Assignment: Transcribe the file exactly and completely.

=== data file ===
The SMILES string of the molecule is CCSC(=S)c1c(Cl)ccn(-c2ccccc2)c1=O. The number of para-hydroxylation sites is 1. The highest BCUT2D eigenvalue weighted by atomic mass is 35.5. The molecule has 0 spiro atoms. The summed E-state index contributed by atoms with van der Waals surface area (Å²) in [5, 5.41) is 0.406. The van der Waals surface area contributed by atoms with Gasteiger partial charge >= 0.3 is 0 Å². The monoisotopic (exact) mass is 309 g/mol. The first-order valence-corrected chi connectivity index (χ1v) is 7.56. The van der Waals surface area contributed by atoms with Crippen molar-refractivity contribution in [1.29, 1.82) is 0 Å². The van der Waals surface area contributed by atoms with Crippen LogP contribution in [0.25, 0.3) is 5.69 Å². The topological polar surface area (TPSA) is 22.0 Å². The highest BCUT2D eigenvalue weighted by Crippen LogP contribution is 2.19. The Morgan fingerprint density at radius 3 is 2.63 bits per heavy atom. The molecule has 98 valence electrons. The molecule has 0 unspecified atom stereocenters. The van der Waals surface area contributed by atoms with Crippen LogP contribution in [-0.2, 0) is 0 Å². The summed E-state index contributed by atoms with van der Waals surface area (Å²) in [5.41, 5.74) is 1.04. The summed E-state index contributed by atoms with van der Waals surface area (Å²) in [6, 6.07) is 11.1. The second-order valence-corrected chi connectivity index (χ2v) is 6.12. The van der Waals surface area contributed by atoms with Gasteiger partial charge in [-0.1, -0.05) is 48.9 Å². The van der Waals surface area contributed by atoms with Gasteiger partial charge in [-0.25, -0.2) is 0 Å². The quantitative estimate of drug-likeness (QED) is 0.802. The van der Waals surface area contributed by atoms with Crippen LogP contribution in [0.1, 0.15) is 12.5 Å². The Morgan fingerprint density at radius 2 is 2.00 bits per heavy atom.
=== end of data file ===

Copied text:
The SMILES string of the molecule is CCSC(=S)c1c(Cl)ccn(-c2ccccc2)c1=O. The number of para-hydroxylation sites is 1. The highest BCUT2D eigenvalue weighted by atomic mass is 35.5. The molecule has 0 spiro atoms. The summed E-state index contributed by atoms with van der Waals surface area (Å²) in [5, 5.41) is 0.406. The van der Waals surface area contributed by atoms with Gasteiger partial charge >= 0.3 is 0 Å². The monoisotopic (exact) mass is 309 g/mol. The first-order valence-corrected chi connectivity index (χ1v) is 7.56. The van der Waals surface area contributed by atoms with Crippen molar-refractivity contribution in [1.29, 1.82) is 0 Å². The van der Waals surface area contributed by atoms with Crippen LogP contribution in [0.25, 0.3) is 5.69 Å². The topological polar surface area (TPSA) is 22.0 Å². The highest BCUT2D eigenvalue weighted by Crippen LogP contribution is 2.19. The Morgan fingerprint density at radius 3 is 2.63 bits per heavy atom. The molecule has 98 valence electrons. The molecule has 0 unspecified atom stereocenters. The van der Waals surface area contributed by atoms with Crippen LogP contribution in [-0.2, 0) is 0 Å². The summed E-state index contributed by atoms with van der Waals surface area (Å²) in [5.41, 5.74) is 1.04. The summed E-state index contributed by atoms with van der Waals surface area (Å²) in [6, 6.07) is 11.1. The second-order valence-corrected chi connectivity index (χ2v) is 6.12. The van der Waals surface area contributed by atoms with Gasteiger partial charge in [-0.1, -0.05) is 48.9 Å². The van der Waals surface area contributed by atoms with Gasteiger partial charge in [-0.25, -0.2) is 0 Å². The quantitative estimate of drug-likeness (QED) is 0.802. The van der Waals surface area contributed by atoms with Crippen LogP contribution in [0.1, 0.15) is 12.5 Å². The Morgan fingerprint density at radius 2 is 2.00 bits per heavy atom.